Sunday, August 8, 2010

Davises of St. Clair and Itawamba

It was a mighty fine reunion of Davis and other assorted kinfolk at Providence Cemetery north of Tremont yesterday. In an hour and a half, I met not only Davis relatives but also Robinson and Irvin kinfolk among the small gathering at Decoration Day. What a wonderful way to spend part of a morning! I also got to meet some "internet cousins" and put faces with names.

Jesse B. Davis was born in 1816 in Pendleton District (Anderson County), South Carolina and died in July 1890 just across the Itawamba County state line in Marion County, Alabama, probably not too far from Providence Cemetery where he is buried. Jesse moved his family to St. Clair County, Alabama around 1858 where he received three land patents for a total of 280 acres of land located in Section 31, Township 15 South, Range 4 E. If you enlarge the above image by clicking on it, you will note that Section 31 is located in the bottom left hand corner, just west of the Coosa River and below Broken Arrow Creek.

The 1860 census indicates that Jesse and family were living near the Broken Arrow township with nearby neighbors of William M. Alverson, Elijah Alverson, Richard Braden and William N. Braden. The previous census of 1850 finds Jesse in Gwinnett County, Georgia while the following census of 1870 shows that the family made it to Itawamba County. That's covering quite a bit of territory.

The community of Broken Arrow obviously took its name from the creek of the same name. After the Davis family left the area and moved to Mississippi, the little community experienced a growth boom due to coal that was found and mined there. In 1883, the Southern Aegis newspaper wrote about Broken Arrow: "This is the coming town of St. Clair county. It is built on wealth. Its hills are filled with coal and covered with timber. A mining town is now going up." In 1890, Broken Arrow's name was changed to Coal City.

Jesse and his family may have also lived close to a community called Trout Creek. Documents found online and published from the 13th Congress, Offers and Contracts 1861-1862, indicates that Jesse bid on a mail route, thirteen miles from Broken Arrow to Greensport, with bidding ending at Trout Creek. Jesse didn't get the initial contract; he overbid the lowest bidder by $37, but six months later, he was awarded the contract. Once a week, Jesse left Broken Arrow on Monday at 6 a.m. and arrived Greensport by 12 p.m. Returning the same day, he left at 1 p.m. from Greensport and arrived back at Broken Arrow by 6 p.m. For this, he was paid $78 per year.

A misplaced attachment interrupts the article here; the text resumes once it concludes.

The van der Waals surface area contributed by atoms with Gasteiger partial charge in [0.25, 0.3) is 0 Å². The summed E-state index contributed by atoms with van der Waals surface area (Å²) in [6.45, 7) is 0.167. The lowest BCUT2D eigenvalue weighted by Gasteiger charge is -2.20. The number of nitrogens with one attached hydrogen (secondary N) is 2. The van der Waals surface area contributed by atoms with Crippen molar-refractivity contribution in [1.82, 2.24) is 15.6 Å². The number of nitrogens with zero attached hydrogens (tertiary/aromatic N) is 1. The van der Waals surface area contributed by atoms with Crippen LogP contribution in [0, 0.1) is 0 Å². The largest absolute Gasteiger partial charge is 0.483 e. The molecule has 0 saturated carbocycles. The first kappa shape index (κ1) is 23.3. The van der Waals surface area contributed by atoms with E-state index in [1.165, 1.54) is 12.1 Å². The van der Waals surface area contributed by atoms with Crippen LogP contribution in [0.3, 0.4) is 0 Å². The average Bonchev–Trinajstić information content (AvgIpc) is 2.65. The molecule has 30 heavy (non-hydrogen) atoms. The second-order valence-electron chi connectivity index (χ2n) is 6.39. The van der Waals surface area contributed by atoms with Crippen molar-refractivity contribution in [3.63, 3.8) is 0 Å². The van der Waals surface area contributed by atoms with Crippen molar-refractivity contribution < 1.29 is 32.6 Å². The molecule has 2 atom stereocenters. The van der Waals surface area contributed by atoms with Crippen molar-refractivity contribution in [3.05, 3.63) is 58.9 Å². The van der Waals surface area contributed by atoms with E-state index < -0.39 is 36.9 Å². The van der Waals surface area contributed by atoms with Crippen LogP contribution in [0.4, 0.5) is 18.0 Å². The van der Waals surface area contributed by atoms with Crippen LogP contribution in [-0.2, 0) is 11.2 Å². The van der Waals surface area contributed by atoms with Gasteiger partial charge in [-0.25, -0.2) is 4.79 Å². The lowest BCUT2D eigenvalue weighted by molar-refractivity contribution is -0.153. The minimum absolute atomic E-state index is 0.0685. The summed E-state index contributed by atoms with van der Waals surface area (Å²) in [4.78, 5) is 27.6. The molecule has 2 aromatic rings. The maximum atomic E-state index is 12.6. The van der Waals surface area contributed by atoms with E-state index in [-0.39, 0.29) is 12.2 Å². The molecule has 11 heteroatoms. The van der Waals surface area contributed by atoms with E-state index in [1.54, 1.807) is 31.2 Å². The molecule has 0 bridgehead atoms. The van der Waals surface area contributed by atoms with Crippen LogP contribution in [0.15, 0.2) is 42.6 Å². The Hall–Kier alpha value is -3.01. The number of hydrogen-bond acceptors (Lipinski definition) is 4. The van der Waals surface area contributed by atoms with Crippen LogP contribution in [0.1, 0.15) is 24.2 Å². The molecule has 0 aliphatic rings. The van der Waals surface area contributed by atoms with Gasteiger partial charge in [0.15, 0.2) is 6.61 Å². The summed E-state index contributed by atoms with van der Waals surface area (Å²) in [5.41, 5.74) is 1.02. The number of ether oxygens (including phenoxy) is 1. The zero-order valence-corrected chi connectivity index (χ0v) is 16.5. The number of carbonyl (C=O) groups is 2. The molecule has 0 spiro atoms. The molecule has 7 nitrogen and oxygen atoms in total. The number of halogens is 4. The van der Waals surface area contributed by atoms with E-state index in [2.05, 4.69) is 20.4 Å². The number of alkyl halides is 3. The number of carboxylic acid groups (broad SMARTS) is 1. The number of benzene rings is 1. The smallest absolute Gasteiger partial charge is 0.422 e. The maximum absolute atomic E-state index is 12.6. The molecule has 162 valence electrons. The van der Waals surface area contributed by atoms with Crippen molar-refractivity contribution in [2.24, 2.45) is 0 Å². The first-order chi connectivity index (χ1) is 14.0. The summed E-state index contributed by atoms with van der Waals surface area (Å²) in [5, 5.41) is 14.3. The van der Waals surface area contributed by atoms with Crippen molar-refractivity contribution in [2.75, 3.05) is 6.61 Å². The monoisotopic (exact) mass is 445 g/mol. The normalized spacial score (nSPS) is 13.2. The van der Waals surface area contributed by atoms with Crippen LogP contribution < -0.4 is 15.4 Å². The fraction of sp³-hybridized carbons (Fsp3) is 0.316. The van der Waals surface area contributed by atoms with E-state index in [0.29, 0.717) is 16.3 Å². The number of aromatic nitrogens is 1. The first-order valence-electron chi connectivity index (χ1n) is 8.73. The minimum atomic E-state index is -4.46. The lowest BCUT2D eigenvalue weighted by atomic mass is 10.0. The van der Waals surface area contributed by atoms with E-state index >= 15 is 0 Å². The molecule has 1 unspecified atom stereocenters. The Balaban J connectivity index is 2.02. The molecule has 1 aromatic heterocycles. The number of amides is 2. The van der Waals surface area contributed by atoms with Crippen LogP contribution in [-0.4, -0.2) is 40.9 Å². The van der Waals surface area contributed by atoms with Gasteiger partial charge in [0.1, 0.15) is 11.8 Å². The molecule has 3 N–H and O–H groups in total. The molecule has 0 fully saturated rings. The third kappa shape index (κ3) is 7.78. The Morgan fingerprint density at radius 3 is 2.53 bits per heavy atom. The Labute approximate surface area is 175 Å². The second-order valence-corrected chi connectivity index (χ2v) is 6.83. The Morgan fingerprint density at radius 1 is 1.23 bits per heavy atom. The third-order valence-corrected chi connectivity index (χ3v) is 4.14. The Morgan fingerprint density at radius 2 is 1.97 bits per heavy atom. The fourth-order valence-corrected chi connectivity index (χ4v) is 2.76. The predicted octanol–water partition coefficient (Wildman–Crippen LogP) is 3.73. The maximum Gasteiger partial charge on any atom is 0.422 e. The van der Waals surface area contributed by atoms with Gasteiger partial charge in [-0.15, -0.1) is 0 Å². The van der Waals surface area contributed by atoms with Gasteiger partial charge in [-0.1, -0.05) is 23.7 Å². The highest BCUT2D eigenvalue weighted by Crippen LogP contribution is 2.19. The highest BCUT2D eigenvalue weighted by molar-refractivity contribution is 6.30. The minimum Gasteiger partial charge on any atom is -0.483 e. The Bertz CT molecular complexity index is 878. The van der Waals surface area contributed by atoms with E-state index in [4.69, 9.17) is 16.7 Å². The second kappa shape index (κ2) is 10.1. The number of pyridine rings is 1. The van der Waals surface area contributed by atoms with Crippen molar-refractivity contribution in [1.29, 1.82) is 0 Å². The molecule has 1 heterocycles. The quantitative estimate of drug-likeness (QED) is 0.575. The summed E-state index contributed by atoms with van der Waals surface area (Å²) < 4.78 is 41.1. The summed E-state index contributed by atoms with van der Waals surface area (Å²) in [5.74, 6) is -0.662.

Trout Creek was given its name from a nearby stream that emptied into the Coosa River. The earliest settlers of the Trout Creek area came from Tennessee and later from South Carolina. Mattie Lou Teague Crow, in the History of St. Clair County, writes that "the Baptists had a church during these early years. It was located about three miles from the center of the community, and it was called Providence." [emphasis added] Wonder if this is where our little church in Itawamba County got its name?!

Trout Creek later became known as Ragland, named after a Mr. Ragland who bought up large tracts of land just before the Civil War and began mining coal there.

Jesse's first wife, Elvira, is said to be buried in an unmarked grave in a small family cemetery near Ragland.

I appreciate all of the hospitality shown to my mother and me at Providence Cemetery yesterday and hope to have an opportunity to visit with all my cousins again. Ole Jesse would be proud of his kinfolks gathering, near his grave, in such pleasant surroundings.

1 comment:

carl weaver said...

I think there is another Jesse Davis buried in providence cemetery. My gggrandfather. Do you know anything about hime or his family and ancestors. If so please share. thanks
Carl Weaver.